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A History of Sea Power by Stevens and Westcott

And Hood chose to stand on his dignity


[Illustration:

BATTLE OF THE VIRGINIA CAPES, SEPT. 5, 1781

(After diagram in Mahan's _Major Operations in the War of American Independence,_ p. 180.)]

Graves's method followed the orthodox tradition exactly, and with the unvarying result. As the attacking fleet bore down in line ahead at an angle, the van of course came into action first, unsupported for some time by the rest. As the signal for close action was repeated, this angle was made sharper, and in attempting to close up the line several ships got bunched in such a way as to mask their fire. Meanwhile the rear, the seven ships under Hood, still trailing along in line ahead, never got into the action at all. Graves had signaled for "close action," but Hood chose to believe that the order for line ahead still held until the signal was repeated, whereupon he bore down. As the French turned away at the same time, to keep their distance, Hood contributed nothing to the fighting of the day. At sunset the battle ended. The British had lost 90 killed and 246 wounded; the French, a total of 200. Several of the British ships were badly damaged, one of which was in a sinking condition and had to be burned. The two fleets continued on an easterly course about three miles apart, and for five days more the two maneuvered without fighting. Graves was too much injured by the first day's encounter to attack again and de Grasse was content to let him alone. Graves still had an opportunity

to cut back and enter the bay, taking a position from which it would have been hard to dislodge him and effecting the main object of the expedition by holding the mouth of the Chesapeake. But this apparently did not occur to him. De Grasse, who had imperiled Washington's campaign by cruising so far from the entrance, finally returned on the 11th, and found that the Newport squadron had arrived safely the day before. When Graves saw that the French fleet was now increased to 36 line-of-battle ships, he gave up hope of winning the bay and returned to New York, leaving Cornwallis to his fate. A little over a month later, October 19, the latter surrendered, and with his sword passed the last hope of subduing the American revolution.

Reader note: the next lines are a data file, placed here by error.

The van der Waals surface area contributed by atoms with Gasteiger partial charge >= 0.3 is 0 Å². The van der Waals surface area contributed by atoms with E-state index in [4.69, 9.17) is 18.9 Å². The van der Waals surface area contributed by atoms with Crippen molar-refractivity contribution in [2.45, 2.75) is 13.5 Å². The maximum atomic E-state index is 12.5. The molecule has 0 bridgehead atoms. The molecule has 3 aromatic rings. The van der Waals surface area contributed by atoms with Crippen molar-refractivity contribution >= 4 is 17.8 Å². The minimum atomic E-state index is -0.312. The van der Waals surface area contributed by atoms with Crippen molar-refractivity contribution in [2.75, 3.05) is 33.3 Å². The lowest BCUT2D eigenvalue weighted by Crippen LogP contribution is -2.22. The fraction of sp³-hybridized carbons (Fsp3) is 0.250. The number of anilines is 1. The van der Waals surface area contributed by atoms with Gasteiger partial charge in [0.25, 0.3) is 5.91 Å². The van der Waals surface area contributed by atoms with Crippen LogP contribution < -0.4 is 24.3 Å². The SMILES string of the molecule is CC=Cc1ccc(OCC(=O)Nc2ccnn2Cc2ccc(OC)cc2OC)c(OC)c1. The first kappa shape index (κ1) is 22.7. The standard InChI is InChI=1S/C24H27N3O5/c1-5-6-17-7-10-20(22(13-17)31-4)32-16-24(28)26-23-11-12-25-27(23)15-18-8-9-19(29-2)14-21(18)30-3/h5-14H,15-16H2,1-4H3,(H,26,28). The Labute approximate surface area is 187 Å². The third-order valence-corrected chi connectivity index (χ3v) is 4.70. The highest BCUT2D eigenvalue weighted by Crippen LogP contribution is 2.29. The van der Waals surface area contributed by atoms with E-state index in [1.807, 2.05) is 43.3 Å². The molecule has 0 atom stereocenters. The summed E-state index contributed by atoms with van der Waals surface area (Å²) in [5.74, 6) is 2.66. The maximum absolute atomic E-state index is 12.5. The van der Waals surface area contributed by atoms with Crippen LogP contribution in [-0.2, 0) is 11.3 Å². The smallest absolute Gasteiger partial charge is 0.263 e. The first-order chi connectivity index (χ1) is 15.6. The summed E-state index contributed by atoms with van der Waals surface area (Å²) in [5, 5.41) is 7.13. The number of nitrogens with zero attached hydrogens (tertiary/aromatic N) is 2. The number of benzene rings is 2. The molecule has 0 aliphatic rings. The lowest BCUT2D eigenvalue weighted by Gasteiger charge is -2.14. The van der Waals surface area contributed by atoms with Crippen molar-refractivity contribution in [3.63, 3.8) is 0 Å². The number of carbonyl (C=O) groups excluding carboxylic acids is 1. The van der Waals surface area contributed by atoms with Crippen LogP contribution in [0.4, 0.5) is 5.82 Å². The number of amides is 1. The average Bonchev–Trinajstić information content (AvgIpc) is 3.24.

This battle of the Capes, or Lynnhaven, has never until recent times been given its true historical perspective, largely because in itself it was a rather tame affair. But as the historian Reich[1] observes, "battles, like men, are important not for their dramatic splendor but for their efficiency and consequences.... The battle off Cape Henry had ultimate effects infinitely more important than Waterloo." Certainly there never was a more striking example of the "influence of sea power" on a campaign. Just at the crisis of the American Revolution the French navy, by denying to the British their communications by sea, struck the decisive blow of the war. This was the French _revanche_ for the humiliation of 1763.

[Footnote 1: FOUNDATIONS OF MODERN EUROPE, p. 24.]

The British failure in this action was due to a dull commander in chief carrying out a blundering attack based on the Fighting Instructions. Blame must fall also on his second in command, Hood, who, though a brilliant officer, certainly failed to support his chief properly when there was an obvious thing to do. Perhaps if the personal relations between the two had been more cordial Hood would have taken the initiative. But in those days the initiative of a subordinate was not encouraged, and Hood chose to stand on his dignity.

Although the war was practically settled by the fall of Yorktown, it required another year or so to die out. In this final year a famous naval battle was fought which went far toward establishing British predominance in the West Indies, and which revealed something radically different in naval tactics from the practice of the time.


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